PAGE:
Honoring the Reverend James Lawson 9/9/12
September 9, 2012 - The 2nd Annual George Regas Award Honoring the Reverend James Lawson!
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Interfaith Communities United for Justice and Peace (ICUJP) is thrilled to announce that the 2nd annual George Regas Courageous Peacemaker Award will go to Reverend James Lawson.
Join us on Sunday, September 9, 2012 at Holman Methodist Church
in Los Angeles to honor this true Courageous Peacemaker.
Born in Pennsylvania in 1928, Reverend Lawson came from a legacy of Methodist
ministers: his father and grandfather both served the church as ministers. In 1947, he
graduated high school and received his preacher’s license. While attending college
in Ohio, he joined the Fellowship of Reconciliation (FOR), America's oldest pacifist
organization. Through FOR, he was exposed to the nonviolent teachings of Gandhi and
fellow black minister Howard Thurman.
As a peace activist, Reverend Lawson became a draft resister during the Korean War, for
which he was sentenced to 3 years in jail and paroled after 13 months. After receiving his
Bachelor’s in 1952, he spent 3 years as a campus minister and teacher in Nagpur, India,
where he would earnestly read about the Montgomery Bus Boycott and the resistance
movements in the United States.
He returned to the States in 1956, and in 1957, Lawson became active in changing things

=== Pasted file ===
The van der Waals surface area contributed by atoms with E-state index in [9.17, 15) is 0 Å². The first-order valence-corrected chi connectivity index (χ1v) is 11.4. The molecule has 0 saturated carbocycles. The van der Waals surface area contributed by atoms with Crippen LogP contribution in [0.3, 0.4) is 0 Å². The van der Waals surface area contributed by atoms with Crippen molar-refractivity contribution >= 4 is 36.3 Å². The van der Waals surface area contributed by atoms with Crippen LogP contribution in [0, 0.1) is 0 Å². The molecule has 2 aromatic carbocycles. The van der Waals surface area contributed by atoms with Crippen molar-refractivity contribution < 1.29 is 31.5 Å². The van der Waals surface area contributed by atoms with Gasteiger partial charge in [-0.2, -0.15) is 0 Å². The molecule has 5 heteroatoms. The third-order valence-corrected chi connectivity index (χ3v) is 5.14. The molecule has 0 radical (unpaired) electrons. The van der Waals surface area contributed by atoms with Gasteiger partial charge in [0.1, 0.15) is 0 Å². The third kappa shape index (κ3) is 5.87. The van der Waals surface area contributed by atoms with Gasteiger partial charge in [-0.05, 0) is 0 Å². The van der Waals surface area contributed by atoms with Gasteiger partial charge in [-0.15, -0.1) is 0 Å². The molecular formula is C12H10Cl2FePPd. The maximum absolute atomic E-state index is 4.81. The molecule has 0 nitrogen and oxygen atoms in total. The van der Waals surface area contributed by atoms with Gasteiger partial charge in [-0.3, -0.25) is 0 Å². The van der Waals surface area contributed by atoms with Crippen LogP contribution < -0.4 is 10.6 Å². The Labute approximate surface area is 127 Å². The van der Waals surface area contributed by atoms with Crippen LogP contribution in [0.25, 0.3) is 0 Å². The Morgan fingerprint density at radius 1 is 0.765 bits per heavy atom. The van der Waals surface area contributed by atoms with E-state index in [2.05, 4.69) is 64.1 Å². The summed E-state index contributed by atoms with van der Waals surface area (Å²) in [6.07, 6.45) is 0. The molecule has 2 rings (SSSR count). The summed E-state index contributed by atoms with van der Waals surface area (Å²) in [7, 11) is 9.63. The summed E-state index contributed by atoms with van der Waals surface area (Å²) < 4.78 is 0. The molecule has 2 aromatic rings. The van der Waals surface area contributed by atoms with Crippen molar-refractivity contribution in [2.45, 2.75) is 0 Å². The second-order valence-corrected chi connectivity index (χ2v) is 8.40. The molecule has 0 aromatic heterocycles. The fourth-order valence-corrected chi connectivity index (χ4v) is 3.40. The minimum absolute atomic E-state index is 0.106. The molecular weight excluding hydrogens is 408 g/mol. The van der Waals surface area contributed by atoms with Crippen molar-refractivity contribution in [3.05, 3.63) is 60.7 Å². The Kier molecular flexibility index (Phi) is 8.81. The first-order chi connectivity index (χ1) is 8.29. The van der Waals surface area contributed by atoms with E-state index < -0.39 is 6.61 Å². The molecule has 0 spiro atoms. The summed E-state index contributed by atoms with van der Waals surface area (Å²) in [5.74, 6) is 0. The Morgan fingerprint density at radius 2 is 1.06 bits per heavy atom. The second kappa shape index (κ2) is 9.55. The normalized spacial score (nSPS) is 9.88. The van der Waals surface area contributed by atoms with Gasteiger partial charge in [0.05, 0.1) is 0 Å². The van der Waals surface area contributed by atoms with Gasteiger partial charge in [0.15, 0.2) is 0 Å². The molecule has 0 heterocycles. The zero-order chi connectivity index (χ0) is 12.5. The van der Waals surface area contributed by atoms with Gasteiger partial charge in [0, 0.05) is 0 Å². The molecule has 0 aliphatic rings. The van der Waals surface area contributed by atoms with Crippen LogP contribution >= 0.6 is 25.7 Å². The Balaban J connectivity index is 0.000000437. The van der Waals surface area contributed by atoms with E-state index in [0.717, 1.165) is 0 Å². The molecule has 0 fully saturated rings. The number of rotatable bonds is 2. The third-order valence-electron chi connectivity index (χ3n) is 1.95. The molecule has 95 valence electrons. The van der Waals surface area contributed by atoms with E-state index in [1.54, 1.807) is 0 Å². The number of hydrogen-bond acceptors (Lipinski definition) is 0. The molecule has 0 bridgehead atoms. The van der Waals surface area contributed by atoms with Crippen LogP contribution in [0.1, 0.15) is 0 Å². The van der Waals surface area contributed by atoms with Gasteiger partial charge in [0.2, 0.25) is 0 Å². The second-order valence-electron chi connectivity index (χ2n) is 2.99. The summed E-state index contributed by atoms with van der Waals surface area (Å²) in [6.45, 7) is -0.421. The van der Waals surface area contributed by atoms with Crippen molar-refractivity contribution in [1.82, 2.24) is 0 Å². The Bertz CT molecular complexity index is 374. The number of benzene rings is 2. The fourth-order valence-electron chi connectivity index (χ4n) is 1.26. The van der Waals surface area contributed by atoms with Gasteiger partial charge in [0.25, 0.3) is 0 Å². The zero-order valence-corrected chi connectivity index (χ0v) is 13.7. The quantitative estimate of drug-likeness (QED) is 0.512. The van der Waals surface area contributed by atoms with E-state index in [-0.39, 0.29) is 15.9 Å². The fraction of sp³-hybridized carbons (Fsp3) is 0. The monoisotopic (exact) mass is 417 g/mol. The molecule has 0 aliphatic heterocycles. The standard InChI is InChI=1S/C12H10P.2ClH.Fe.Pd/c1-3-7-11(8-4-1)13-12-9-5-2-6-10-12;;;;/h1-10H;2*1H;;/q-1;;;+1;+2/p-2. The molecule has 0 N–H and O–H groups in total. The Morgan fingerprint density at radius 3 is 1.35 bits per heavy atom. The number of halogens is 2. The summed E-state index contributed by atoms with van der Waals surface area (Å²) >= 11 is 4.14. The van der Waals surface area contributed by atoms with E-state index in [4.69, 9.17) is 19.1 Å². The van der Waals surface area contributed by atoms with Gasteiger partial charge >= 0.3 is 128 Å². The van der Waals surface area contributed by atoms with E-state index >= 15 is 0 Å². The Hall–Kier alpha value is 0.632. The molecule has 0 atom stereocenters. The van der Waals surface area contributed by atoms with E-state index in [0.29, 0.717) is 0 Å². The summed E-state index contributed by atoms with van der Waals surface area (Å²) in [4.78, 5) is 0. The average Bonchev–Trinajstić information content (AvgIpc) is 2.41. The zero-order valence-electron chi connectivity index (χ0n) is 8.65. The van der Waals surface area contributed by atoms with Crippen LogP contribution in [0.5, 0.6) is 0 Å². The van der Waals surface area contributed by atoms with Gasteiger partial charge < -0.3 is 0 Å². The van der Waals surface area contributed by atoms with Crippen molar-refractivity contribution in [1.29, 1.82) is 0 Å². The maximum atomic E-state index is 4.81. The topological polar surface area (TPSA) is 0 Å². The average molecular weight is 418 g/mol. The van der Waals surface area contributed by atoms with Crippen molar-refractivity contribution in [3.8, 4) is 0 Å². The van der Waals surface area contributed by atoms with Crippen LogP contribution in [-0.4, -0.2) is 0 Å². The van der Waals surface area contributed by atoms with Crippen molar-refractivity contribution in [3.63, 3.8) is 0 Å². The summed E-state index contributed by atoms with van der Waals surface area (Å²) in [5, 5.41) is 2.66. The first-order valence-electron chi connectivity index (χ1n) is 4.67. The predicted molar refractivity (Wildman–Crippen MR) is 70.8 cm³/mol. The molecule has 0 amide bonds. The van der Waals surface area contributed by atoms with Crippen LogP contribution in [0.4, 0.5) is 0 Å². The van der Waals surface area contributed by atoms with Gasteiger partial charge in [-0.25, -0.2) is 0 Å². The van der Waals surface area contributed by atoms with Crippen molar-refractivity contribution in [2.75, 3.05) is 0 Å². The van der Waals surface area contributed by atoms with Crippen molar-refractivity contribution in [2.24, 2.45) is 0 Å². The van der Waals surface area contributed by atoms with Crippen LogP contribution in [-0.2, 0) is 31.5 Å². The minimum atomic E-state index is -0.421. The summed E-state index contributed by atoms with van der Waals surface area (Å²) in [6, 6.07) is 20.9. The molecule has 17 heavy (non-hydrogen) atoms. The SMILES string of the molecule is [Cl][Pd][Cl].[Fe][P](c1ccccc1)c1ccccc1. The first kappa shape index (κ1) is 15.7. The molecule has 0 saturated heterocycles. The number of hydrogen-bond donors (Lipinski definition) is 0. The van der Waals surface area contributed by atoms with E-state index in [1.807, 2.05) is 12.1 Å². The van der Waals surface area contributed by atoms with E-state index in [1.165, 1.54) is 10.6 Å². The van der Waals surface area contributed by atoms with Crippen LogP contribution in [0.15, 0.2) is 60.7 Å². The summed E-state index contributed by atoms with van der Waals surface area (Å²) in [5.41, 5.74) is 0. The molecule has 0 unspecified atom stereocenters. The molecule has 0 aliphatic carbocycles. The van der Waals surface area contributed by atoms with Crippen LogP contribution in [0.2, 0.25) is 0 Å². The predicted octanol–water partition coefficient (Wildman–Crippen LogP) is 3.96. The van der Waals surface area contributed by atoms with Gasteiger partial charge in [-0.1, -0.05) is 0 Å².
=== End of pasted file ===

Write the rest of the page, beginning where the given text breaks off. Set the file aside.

around him. He enrolled in Vanderbilt Divinity School, opened a FOR field office in
Nashville, and began training people in Gandhian tactics of nonviolent direct action. He
drew upon Christ’s example of suffering and taught growing numbers of young black and
white activists how to organize in the face of oppressive conditions.
Reverend Lawson held fast that nonviolence “was deeply rooted in the spirituality of
Jesus and the prophetic stories of the Hebrew Bible.” He believed that the struggle for
civil rights was not just about politics but “a moment in history when God saw fit to call
America back from the depths of moral depravity and onto His path of righteousness.”
This path of righteousness led Reverend Lawson to help coordinate the Freedom Rides
in 1961 and the Meredith March in 1966. His contemporaries included Dr. Martin Luther
King, Jr., who stated that Lawson was “the leading theorist and strategist of nonviolence
in the world.” He moved to Los Angeles in 1974 to be the pastor of Holman Methodist
Church. Since then, he has been standing for social justice and speaking about issues that
affect marginalized communities, including standing against U.S. military interventions
around the world and standing for worker’s justice during the sanitation worker’s strike
in 1968 and the Janitors for Justice campaign.
We invite you to join us to honor our phenomenal leader Reverend James Lawson at his
home church, Holman Methodist Church, on September 9, 2012. Save the date, you do not want
to miss this event!
For a downloadable flyer, clickon the attachment below